Yep. Class of '82 here. The Catcher in the Rye was assigned reading for us.

44 posted on 01/28/2010 11:36:13 AM PST by Tired of Taxes (Dad, I will always think of you.)
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To: andy58-in-nh
I bought "Bonfires" as one of those beach books and I just couldn't get through it, even though I tried a couple of times...as you say ... a stylistic, taste thing.

I recall watching Vidal on Firing Line in my formative political years ...dang those were super debates. I never read any of Vidal's novels b/c I disliked his values so...guess I thought I wouldn't identify with his themes and characters either. And in all fairness, I didn't particularly like Buckley's Blackford Oakes novels either.

Funny that you mention Steinbeck ...at one time I devoured everything he wrote. I was very socially liberal during my growing up ...joined the fight for migrant laborer's rights, the Peace Corps, yada. And it was precisely his character's *pathetic hopelessness*, as you say, that made me such a sucker for Rand, Goldwater, and all who followed, when I read them.

RIP Mr. Salinger. I'm sure there was some good you did. ;)


45 posted on 01/28/2010 11:47:51 AM PST by Daffynition (What's all this about hellfire and Dalmatians?)
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To: Petronski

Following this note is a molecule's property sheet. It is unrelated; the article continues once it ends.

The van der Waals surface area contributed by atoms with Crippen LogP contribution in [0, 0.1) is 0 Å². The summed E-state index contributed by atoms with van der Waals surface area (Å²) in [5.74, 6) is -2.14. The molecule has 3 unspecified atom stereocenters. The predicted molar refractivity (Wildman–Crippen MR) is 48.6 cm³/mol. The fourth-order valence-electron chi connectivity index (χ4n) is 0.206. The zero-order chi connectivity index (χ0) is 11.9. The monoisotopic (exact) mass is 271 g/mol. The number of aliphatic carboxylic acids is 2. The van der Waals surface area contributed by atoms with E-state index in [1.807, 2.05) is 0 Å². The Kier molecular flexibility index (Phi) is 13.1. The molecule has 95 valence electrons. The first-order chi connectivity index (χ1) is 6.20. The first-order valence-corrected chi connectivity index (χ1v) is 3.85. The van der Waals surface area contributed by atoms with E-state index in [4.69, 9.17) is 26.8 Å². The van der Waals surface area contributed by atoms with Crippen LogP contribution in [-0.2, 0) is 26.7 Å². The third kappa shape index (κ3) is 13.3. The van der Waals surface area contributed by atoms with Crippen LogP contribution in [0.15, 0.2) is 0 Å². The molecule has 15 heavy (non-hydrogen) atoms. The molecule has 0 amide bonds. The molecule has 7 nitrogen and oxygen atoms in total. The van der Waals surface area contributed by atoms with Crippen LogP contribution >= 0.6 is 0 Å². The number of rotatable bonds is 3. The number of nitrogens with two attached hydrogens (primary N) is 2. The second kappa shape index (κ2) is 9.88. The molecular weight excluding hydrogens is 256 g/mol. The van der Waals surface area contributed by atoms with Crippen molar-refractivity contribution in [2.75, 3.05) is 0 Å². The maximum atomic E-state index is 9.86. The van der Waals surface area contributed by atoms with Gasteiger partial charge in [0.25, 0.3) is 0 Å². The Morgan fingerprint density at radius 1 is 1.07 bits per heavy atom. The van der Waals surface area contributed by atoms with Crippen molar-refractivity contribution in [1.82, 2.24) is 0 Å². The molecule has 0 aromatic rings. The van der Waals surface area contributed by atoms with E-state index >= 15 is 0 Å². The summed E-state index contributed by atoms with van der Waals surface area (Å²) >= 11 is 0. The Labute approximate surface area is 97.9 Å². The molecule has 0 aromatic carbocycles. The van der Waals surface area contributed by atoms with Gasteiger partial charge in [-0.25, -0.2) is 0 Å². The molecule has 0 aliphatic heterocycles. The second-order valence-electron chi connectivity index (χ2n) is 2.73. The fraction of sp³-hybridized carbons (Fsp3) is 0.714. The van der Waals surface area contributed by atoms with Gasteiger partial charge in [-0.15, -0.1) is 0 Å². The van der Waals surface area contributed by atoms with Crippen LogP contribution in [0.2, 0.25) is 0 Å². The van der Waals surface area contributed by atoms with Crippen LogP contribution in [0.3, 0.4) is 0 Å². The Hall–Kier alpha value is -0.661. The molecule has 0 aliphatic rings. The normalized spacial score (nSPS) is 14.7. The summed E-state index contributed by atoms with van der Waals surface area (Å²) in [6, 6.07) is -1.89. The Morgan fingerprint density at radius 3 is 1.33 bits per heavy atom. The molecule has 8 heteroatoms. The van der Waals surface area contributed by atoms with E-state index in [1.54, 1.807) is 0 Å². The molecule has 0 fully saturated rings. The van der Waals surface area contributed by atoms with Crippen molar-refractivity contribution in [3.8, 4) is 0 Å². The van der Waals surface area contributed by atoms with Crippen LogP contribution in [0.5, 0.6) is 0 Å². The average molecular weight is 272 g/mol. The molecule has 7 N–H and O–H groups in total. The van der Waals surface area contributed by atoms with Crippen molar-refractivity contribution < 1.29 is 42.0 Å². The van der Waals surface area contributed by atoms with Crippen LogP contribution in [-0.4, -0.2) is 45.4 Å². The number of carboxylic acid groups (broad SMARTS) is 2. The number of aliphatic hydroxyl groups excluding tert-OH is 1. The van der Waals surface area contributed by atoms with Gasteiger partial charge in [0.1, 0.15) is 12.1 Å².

http://en.wikipedia.org/wiki/The_Theory_and_Practice_of_Oligarchical_Collectivism


46 posted on 01/28/2010 12:00:06 PM PST by Borges
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To: Borges

Old history book?!?

That’s a major plot exposition.


47 posted on 01/28/2010 12:03:38 PM PST by Petronski (In Germany they came first for the Communists, And I didn't speak up because I wasn't a Communist...)
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To: Petronski

I should have reffered to it in another way but the fact that so much plot exposition is taken from a fictional book which stops the flow of the novel and Orwell just has Winston describe is bad structure. I prefer Zamyatin’s novel ‘We’. It influenced Orwell.


48 posted on 01/28/2010 12:08:21 PM PST by Borges
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To: Petronski
I'd add Down and Out in Paris and London
49 posted on 01/28/2010 12:11:00 PM PST by Tijeras_Slim (Live jubtabulously!)
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To: Ozone34

“Does this mean Thomas Pynchon is dead too?”

####

The also hugely over-rated Gravity’s Rainbow might be the only POS worse than CITR. Actually made me angry over the time I was wasting, when I was reading it.


50 posted on 01/28/2010 12:23:49 PM PST by EyeGuy